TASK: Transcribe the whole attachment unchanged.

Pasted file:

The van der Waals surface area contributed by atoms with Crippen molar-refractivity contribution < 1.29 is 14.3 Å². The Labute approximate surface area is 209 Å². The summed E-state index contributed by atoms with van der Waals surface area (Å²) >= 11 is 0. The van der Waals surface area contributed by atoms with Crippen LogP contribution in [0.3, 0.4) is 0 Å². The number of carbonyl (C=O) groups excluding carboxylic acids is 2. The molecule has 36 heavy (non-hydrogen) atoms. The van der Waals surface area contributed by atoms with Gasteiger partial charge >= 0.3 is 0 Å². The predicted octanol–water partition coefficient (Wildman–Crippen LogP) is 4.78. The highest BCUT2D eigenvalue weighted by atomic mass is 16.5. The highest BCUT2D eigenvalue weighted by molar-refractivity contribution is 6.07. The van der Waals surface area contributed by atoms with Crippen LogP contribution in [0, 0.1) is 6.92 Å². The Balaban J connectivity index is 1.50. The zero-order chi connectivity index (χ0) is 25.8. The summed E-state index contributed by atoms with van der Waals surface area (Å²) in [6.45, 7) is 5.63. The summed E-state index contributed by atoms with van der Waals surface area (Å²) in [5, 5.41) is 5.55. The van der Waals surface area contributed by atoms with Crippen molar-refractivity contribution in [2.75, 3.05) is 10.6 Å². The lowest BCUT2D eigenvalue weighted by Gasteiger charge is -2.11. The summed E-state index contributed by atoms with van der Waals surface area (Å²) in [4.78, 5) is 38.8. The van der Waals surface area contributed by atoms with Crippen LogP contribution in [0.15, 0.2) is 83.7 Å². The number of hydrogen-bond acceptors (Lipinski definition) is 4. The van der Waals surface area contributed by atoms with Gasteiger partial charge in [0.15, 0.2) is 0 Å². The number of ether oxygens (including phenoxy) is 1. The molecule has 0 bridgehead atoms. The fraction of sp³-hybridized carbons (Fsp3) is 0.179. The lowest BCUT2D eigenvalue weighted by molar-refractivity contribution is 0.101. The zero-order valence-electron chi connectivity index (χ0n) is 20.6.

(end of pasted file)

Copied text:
The van der Waals surface area contributed by atoms with Crippen molar-refractivity contribution < 1.29 is 14.3 Å². The Labute approximate surface area is 209 Å². The summed E-state index contributed by atoms with van der Waals surface area (Å²) >= 11 is 0. The van der Waals surface area contributed by atoms with Crippen LogP contribution in [0.3, 0.4) is 0 Å². The number of carbonyl (C=O) groups excluding carboxylic acids is 2. The molecule has 36 heavy (non-hydrogen) atoms. The van der Waals surface area contributed by atoms with Gasteiger partial charge >= 0.3 is 0 Å². The predicted octanol–water partition coefficient (Wildman–Crippen LogP) is 4.78. The highest BCUT2D eigenvalue weighted by atomic mass is 16.5. The highest BCUT2D eigenvalue weighted by molar-refractivity contribution is 6.07. The van der Waals surface area contributed by atoms with Crippen LogP contribution in [0, 0.1) is 6.92 Å². The Balaban J connectivity index is 1.50. The zero-order chi connectivity index (χ0) is 25.8. The summed E-state index contributed by atoms with van der Waals surface area (Å²) in [6.45, 7) is 5.63. The summed E-state index contributed by atoms with van der Waals surface area (Å²) in [5, 5.41) is 5.55. The van der Waals surface area contributed by atoms with Crippen molar-refractivity contribution in [2.75, 3.05) is 10.6 Å². The lowest BCUT2D eigenvalue weighted by Gasteiger charge is -2.11. The summed E-state index contributed by atoms with van der Waals surface area (Å²) in [4.78, 5) is 38.8. The van der Waals surface area contributed by atoms with Crippen LogP contribution in [0.15, 0.2) is 83.7 Å². The number of hydrogen-bond acceptors (Lipinski definition) is 4. The van der Waals surface area contributed by atoms with Gasteiger partial charge in [0.15, 0.2) is 0 Å². The number of ether oxygens (including phenoxy) is 1. The molecule has 0 bridgehead atoms. The fraction of sp³-hybridized carbons (Fsp3) is 0.179. The lowest BCUT2D eigenvalue weighted by molar-refractivity contribution is 0.101. The zero-order valence-electron chi connectivity index (χ0n) is 20.6.